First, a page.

A highbrow festival like Toronto doesn't offer many opportunities to laugh, and I was grateful for this one. Easy Virtue, an adaptation of an early Noël Coward play, is a droll and witty delight, a superb showcase for its cast, and a return to fine form for The Adventures of Priscilla, Queen of the Desert director Stephan Elliott, who last turned in the unsettling but incomprehensible Eye of the Beholder nearly 10 years ago. Where most TIFF films seemed to glower at me from the screen, this one winked and smiled.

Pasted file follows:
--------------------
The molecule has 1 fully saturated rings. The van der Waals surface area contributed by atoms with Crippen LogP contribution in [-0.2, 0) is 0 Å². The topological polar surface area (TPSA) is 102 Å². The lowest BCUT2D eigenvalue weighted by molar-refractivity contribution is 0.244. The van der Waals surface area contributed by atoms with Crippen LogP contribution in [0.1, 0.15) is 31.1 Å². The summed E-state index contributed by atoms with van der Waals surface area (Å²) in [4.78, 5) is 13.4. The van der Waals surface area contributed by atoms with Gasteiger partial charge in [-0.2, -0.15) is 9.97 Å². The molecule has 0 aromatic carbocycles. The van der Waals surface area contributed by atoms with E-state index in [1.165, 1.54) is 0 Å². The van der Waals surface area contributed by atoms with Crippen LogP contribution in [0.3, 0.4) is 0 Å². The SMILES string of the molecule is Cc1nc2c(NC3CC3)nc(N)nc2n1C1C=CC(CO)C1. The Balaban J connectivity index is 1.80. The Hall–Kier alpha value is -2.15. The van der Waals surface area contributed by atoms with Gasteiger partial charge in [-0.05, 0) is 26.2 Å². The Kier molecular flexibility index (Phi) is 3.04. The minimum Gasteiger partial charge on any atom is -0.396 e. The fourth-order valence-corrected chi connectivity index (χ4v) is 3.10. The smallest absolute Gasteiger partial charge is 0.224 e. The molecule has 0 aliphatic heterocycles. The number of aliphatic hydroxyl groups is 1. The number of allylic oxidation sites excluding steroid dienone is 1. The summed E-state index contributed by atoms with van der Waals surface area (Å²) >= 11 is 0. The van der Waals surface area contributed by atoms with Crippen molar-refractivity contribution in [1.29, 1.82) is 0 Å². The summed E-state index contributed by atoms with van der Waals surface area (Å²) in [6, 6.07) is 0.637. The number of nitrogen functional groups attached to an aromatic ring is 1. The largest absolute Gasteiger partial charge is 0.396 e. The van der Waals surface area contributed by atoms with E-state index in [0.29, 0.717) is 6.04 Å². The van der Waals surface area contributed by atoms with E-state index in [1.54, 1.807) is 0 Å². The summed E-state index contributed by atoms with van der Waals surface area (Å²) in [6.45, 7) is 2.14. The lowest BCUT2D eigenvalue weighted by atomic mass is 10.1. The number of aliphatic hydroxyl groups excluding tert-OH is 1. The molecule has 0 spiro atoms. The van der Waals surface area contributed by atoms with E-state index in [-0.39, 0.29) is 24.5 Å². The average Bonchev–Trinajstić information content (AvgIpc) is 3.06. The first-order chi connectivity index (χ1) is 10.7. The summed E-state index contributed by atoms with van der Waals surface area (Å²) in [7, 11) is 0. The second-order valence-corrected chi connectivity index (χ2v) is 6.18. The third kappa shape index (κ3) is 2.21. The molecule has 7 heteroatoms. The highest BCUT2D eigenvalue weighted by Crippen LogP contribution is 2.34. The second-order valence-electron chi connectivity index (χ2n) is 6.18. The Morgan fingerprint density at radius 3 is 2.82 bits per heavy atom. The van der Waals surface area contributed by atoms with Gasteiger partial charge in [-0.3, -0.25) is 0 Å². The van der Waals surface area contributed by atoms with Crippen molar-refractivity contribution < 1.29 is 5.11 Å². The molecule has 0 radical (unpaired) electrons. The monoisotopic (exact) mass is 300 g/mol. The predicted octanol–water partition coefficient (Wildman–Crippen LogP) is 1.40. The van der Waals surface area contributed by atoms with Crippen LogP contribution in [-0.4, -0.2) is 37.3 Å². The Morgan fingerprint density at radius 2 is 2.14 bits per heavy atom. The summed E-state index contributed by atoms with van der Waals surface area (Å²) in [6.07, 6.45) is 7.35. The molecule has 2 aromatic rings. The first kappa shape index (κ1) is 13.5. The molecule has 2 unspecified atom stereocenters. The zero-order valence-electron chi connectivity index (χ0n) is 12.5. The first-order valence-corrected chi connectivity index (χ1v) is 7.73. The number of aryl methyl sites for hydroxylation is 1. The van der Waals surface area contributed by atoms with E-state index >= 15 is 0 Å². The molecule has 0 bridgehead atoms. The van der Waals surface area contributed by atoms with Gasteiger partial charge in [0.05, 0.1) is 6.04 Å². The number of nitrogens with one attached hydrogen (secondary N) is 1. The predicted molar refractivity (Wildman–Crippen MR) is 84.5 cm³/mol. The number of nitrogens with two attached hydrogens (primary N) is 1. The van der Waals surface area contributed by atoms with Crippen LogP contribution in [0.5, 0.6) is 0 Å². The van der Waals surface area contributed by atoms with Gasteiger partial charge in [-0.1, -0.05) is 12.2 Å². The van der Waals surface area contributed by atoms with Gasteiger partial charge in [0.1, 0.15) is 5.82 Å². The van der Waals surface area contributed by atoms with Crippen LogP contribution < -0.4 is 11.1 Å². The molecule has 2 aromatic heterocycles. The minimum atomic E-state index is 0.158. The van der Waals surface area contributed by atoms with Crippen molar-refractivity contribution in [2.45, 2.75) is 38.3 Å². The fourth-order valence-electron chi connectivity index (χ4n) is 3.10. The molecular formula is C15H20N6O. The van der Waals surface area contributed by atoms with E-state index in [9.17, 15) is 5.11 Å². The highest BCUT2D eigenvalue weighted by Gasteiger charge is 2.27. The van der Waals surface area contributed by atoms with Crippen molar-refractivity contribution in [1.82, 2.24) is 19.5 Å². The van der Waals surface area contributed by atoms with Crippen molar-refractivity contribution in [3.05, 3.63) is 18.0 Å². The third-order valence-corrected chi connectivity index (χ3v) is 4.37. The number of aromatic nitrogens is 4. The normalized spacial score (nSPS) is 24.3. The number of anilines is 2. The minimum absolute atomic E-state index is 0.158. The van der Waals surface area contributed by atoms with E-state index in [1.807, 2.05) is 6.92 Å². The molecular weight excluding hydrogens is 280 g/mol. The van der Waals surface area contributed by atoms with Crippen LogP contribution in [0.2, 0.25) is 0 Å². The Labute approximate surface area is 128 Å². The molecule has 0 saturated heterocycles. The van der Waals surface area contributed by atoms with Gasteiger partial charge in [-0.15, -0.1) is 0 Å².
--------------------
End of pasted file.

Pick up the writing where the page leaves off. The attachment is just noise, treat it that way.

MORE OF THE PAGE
Noël Coward may seem a strange choice for Elliott, whose films have favored the bizarre and the obscure. I don't know what attracted the filmmaker to this project, but I'm glad that something did. The material may seem almost purely verbal, all clever turns of phrase and sardonic interjections (what Americans think of as "Britishness"), but Elliott is constantly concerned with how the movie looks and sounds. Fittingly, he manages to give it a curious, otherworldly feel. This is most pronounced in the opening sequence, which marries choppy black-and-white footage, odd angles, and a jazzy soundtrack to introduce us to the characters and transport us to a universe that is ever so slightly off-kilter. It's a welcome recognition that these hyper-literate, impeccably constructed old comedies – Coward, Wilde, etc. – don't take place in a world quite like ours.